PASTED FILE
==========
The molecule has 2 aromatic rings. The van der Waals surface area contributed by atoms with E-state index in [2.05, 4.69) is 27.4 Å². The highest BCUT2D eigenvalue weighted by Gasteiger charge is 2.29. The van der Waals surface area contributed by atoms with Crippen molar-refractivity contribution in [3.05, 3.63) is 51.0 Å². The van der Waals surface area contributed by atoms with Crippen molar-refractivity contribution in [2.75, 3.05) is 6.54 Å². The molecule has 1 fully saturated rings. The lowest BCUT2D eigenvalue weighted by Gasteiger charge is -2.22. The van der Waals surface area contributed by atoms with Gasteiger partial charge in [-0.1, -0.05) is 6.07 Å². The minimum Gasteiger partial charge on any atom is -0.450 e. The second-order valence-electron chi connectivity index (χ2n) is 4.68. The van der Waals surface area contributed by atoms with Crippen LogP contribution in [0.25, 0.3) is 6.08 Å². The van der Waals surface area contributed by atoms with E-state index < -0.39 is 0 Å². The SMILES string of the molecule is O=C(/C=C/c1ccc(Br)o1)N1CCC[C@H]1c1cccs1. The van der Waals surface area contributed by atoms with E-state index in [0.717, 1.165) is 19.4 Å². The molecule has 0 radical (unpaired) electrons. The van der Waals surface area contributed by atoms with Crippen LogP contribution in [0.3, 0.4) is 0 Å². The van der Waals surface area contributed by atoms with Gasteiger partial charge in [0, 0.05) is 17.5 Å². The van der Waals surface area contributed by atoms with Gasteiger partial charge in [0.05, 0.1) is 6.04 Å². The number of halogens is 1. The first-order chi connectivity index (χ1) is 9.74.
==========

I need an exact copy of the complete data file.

The molecule has 2 aromatic rings. The van der Waals surface area contributed by atoms with E-state index in [2.05, 4.69) is 27.4 Å². The highest BCUT2D eigenvalue weighted by Gasteiger charge is 2.29. The van der Waals surface area contributed by atoms with Crippen molar-refractivity contribution in [3.05, 3.63) is 51.0 Å². The van der Waals surface area contributed by atoms with Crippen molar-refractivity contribution in [2.75, 3.05) is 6.54 Å². The molecule has 1 fully saturated rings. The lowest BCUT2D eigenvalue weighted by Gasteiger charge is -2.22. The van der Waals surface area contributed by atoms with Gasteiger partial charge in [-0.1, -0.05) is 6.07 Å². The minimum Gasteiger partial charge on any atom is -0.450 e. The second-order valence-electron chi connectivity index (χ2n) is 4.68. The van der Waals surface area contributed by atoms with Crippen LogP contribution in [0.25, 0.3) is 6.08 Å². The van der Waals surface area contributed by atoms with E-state index < -0.39 is 0 Å². The SMILES string of the molecule is O=C(/C=C/c1ccc(Br)o1)N1CCC[C@H]1c1cccs1. The van der Waals surface area contributed by atoms with E-state index in [0.717, 1.165) is 19.4 Å². The molecule has 0 radical (unpaired) electrons. The van der Waals surface area contributed by atoms with Crippen LogP contribution in [0.3, 0.4) is 0 Å². The van der Waals surface area contributed by atoms with Gasteiger partial charge in [0, 0.05) is 17.5 Å². The van der Waals surface area contributed by atoms with Gasteiger partial charge in [0.05, 0.1) is 6.04 Å². The number of halogens is 1. The first-order chi connectivity index (χ1) is 9.74.